Skyward Collapse LTTP Review – A God Game Full of Athiests

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It’s not that often these days that I get to play turn-based strategy games, mostly because getting into one leads to a plunge down a rabbit hole that leads to damaged relationships, bad grades, a meeting with my job’s HR department, or a combination of the three. Not that I’m any kind of expert at this genre, but there is nothing as satisfying as zeroing in on an adversary and systematically taking them apart piece by piece until the floodgates open and you obliterate them. For this reason, I jumped at the chance to play Skyward Collapse by Arcen Games. Once I loaded it up however, it became clear that while it serves as an indie option to classic sim series’ like Age of Empires or Civilization, this game comes with its own twists.

The premise here is, like other God Games, to build societies by building resources and allocating them to units that sustain, fortify, and empower. The twist with Skyward Collapse is that you want your societies to fight each other, but not enough for one to be destroyed. This push-pull mechanic creates an entirely new strategic side to this genre, and that’s only the beginning. You need to not just to create balanced factions that can create resources, attack, and defend, but also effectively use higher-level skills as attacks get more complex, random, and dangerous.

skyward collapse action

Skyward Collapse is essentially what I would describe as a God Game full of atheists — you have ultimate control as a world creator, but your units don’t really care what you’re trying to do and act according to what they think they want. What this means is that your role is to constantly be arming and fortifying each side while dealing with random bandit encounters. Sitting back and building hippie towns however is not an option for a couple of reasons; the Norse and Greeks are programmed to go after each other whether you like it or not, and the latter phase of the round consists of getting nailed by random gods, natural disasters, and all other kinds of nonsense that is impossible to predict. The point here is you’d better be ready for anything.

For all its craziness, the buildup of this game is actually quite slow, in which you need to make use of your early turns hoarding up as many supplies and resources as possible. It can be a little tedious and annoying having to spend a lot of time preparing only to get stomped because you missed one critical component with which to defend yourself. To its credit, the game gives you some warning about upcoming events and adversaries at the top menu.

Visually, Skyward Collapse is a decent looking game but not terribly distinctive. The user interface is pretty clear about what you need to do at any given time. One feature which is greatly appreciated is the ability to fast-forward or skip while finished turns are playing out. That, plus the ability to choose the number of turns, allows you to have an epic adventure or just a quick match depending on your preference.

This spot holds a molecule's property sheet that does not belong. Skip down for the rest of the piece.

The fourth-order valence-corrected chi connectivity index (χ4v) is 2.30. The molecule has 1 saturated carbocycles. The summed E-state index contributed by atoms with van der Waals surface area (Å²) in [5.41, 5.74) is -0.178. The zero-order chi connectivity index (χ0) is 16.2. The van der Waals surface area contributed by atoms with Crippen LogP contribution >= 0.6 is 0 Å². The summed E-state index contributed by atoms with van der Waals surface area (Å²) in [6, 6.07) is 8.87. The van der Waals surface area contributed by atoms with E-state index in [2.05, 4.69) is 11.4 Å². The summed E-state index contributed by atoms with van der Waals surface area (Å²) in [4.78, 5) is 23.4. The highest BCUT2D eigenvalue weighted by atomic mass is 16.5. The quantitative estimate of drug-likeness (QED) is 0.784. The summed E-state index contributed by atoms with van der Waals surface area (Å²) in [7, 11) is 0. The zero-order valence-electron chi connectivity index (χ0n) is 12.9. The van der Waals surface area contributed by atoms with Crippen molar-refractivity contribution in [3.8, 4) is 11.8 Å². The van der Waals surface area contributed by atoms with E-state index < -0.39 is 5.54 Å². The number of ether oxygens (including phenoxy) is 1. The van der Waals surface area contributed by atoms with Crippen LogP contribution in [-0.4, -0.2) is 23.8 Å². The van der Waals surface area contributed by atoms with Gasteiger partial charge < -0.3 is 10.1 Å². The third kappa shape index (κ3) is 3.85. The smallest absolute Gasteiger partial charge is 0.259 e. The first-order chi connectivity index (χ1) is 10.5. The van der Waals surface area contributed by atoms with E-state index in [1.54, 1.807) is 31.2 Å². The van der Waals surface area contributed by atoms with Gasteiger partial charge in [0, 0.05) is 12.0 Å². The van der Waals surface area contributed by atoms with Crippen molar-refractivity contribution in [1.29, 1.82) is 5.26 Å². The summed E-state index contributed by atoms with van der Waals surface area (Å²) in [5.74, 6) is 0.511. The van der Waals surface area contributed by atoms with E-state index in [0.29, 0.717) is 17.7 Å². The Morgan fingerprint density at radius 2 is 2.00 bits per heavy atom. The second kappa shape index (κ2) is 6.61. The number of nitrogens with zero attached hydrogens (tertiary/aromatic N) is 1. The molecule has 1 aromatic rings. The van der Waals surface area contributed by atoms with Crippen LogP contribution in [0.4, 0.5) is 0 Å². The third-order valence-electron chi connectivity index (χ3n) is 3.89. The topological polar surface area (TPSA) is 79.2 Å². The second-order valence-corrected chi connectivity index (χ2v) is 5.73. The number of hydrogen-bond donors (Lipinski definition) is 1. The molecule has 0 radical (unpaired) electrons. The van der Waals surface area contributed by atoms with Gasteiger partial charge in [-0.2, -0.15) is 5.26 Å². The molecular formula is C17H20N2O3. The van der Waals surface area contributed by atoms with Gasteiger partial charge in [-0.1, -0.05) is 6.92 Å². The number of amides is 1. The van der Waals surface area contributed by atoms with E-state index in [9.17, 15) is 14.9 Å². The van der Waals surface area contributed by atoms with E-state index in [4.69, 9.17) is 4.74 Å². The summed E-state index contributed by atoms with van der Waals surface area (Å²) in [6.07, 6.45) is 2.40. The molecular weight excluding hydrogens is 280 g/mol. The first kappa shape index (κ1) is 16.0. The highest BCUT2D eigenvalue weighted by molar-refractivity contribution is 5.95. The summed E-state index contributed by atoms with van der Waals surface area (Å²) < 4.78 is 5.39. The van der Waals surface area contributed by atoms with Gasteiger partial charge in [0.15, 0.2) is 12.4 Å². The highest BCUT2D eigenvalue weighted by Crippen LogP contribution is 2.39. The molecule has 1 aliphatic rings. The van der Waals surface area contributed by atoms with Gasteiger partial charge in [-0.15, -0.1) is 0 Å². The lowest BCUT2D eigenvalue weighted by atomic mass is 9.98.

Skyward Collapse unitsGetting into a game is pretty easy; there are only two factions to control, each with its unique strengths and weaknesses. Also, there are a number of maps with different terrain which also affect how everything plays out. One factor that scares a lot of people off from these kinds of games is the high difficulty wall from the start, and Arcen does a nice job of easing you into the experience…at least for the first part. It’s when the switch happens and the game becomes noticeably more challenging — even on lower difficulties — that a newcomer’s interest may wane.

Skyward Collapse is a game that I would recommend for strategy veterans as well as newcomers. It is pretty easy to pick up and play, and the number of units available is small enough to not be overwhelming but varied enough to facilitate multiple strategies. Now that school’s out for summer and there’s a lull in big video game releases, this game can provide a fun diversion with its clever take on one of PC gaming’s cornerstone genres.

[Final Breakdown]

[+New twist on classic genre] [+Randomness equals replayability] [+Adjustable game length/difficulty] [+Teaches you at every stage] [-Slow buildup] [-Mid-game difficulty spikes]

good

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About Author

(Senior Writer)

Born in 1844, I bring a lot of gaming experience to the table. In my day-job, I work for a public library which carries, amongst other formats, video games. I'm very interested in observing and documenting the growing pains this industry is experiencing as it is dragged kicking and screaming towards something resembling maturity. Join me!